The proof of the Goldbach’s Conjecture is one of the biggest still unsolved problems regarding prime numbers. Originally expressed in 1742 by the mathematician Christian Goldbach, from whom the conjecture takes its name, it was rephrased by Euler in the form in which we know it today:
Every even number greater than 2 can be expressed as a sum of two prime numbers.
The empirical evicence in favour of the conjecture is overwhelming: not only every even number greater than two can be expressed as a sum of two prime numbers, but it can be so expressed in different ways. This can be seen even stating from the smallest numbers:
6 = 3 + 3
8 = 3 + 5
10 = 3 + 7 = 5 + 5
12 = 5 + 7
14 = 3 + 11 = 7 + 7
16 = 3 + 13 = 5 + 11
In particular, in practice we can see that the number of different ways in which an even number can be expressed as a sum of two primes tends to grow as the considered number increases, as you can see from the following picture, the so called Goldbach’s comet:
In spite of the empirical evidence and the simplicity of its statement, the conjecture is resisting to every attempts of proof since almost three centuries. Several mathematicians have proved some weaker versions of the conjecture. Essentially these weaker versions can be grouped into two categories, according to how they differ from the conjecture:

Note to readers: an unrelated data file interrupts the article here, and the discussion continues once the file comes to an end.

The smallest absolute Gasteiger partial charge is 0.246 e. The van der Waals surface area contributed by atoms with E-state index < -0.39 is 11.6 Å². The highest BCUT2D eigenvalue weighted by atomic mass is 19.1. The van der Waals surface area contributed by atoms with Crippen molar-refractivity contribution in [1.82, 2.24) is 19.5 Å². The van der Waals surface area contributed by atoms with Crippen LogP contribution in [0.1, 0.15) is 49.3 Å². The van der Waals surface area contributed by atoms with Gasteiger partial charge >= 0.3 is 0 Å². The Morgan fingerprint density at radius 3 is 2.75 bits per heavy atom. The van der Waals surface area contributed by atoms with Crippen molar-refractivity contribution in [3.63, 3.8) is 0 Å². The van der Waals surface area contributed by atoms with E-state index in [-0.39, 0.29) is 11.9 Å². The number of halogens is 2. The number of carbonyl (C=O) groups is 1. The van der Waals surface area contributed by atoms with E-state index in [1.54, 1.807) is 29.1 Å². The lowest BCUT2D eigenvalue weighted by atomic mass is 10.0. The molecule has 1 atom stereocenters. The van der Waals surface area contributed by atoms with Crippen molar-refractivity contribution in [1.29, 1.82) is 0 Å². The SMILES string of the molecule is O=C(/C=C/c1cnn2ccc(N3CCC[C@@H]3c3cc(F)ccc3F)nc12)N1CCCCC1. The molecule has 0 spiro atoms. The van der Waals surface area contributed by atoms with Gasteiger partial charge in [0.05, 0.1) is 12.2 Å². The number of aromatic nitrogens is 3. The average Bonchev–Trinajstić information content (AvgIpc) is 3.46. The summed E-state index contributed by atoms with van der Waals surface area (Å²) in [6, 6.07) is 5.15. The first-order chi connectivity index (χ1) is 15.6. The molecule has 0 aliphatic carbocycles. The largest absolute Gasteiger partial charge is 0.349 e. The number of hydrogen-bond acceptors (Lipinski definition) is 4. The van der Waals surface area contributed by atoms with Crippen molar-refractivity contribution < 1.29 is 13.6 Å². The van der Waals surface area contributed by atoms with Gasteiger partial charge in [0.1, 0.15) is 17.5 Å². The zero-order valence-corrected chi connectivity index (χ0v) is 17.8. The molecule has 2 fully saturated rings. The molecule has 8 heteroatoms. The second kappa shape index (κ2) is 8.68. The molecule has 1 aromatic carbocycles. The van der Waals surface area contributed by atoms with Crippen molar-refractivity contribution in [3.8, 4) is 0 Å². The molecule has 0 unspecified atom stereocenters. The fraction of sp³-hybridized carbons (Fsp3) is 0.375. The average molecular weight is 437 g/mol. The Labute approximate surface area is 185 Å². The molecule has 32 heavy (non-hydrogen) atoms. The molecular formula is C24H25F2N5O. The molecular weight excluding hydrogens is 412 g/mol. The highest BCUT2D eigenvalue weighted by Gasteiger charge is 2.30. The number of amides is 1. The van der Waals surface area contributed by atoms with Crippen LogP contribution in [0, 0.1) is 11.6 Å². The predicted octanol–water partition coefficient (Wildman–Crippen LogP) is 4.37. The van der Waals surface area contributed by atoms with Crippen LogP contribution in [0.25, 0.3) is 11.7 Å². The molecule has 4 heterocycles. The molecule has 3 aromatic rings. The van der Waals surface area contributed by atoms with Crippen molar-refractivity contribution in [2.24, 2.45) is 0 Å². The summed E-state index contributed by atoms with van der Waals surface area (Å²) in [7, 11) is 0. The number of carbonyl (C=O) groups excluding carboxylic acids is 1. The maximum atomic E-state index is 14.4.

- In the Goldbach’s conjecture there is a sum of two primes; in some weaker versions there is a sum of a greater number of primes, or a sum of a prime and a semiprime, that is the product of two primes.
- The Goldbach’s conjecture, if proved, would be valid for every even number greater than 2; some weaker versions are valid for “almost” every even number greater than two.
Some weaker versions can be classified into both categories, as they state that almost every even number greater than two can be expressed as a sum somehow more complex than a sum of two primes.
Tha fact that several weaker versions of the conjecture have been proved, without ever arriving to prove the original statement, lets us think thar behind the Goldbach’s conjecture there is some deep mechanism that has yet to be understanded, and it could require new proof techniques. For this reason we are sketching out the proof on the basis of a new theory, specifically built for studying the specifical problem stated by the conjecture: the dashed line theory.